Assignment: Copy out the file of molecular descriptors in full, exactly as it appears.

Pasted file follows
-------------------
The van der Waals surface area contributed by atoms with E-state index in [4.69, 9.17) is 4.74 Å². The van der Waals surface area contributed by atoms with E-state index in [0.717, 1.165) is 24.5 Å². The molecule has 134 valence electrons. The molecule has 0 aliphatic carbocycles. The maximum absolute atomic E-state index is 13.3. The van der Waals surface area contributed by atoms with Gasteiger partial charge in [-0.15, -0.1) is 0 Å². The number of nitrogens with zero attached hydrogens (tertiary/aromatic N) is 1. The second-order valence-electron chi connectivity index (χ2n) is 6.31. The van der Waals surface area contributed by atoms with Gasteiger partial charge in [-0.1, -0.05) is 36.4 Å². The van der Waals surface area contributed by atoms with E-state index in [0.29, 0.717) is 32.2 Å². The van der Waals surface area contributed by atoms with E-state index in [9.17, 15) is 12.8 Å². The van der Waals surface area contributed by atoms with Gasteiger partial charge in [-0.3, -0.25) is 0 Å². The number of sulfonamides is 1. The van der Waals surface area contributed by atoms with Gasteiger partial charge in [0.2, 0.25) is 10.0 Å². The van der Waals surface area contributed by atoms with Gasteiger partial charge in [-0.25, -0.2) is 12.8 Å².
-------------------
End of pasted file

The van der Waals surface area contributed by atoms with E-state index in [4.69, 9.17) is 4.74 Å². The van der Waals surface area contributed by atoms with E-state index in [0.717, 1.165) is 24.5 Å². The molecule has 134 valence electrons. The molecule has 0 aliphatic carbocycles. The maximum absolute atomic E-state index is 13.3. The van der Waals surface area contributed by atoms with Gasteiger partial charge in [-0.15, -0.1) is 0 Å². The number of nitrogens with zero attached hydrogens (tertiary/aromatic N) is 1. The second-order valence-electron chi connectivity index (χ2n) is 6.31. The van der Waals surface area contributed by atoms with Gasteiger partial charge in [-0.1, -0.05) is 36.4 Å². The van der Waals surface area contributed by atoms with E-state index in [0.29, 0.717) is 32.2 Å². The van der Waals surface area contributed by atoms with E-state index in [9.17, 15) is 12.8 Å². The van der Waals surface area contributed by atoms with Gasteiger partial charge in [-0.3, -0.25) is 0 Å². The number of sulfonamides is 1. The van der Waals surface area contributed by atoms with Gasteiger partial charge in [0.2, 0.25) is 10.0 Å². The van der Waals surface area contributed by atoms with Gasteiger partial charge in [-0.25, -0.2) is 12.8 Å².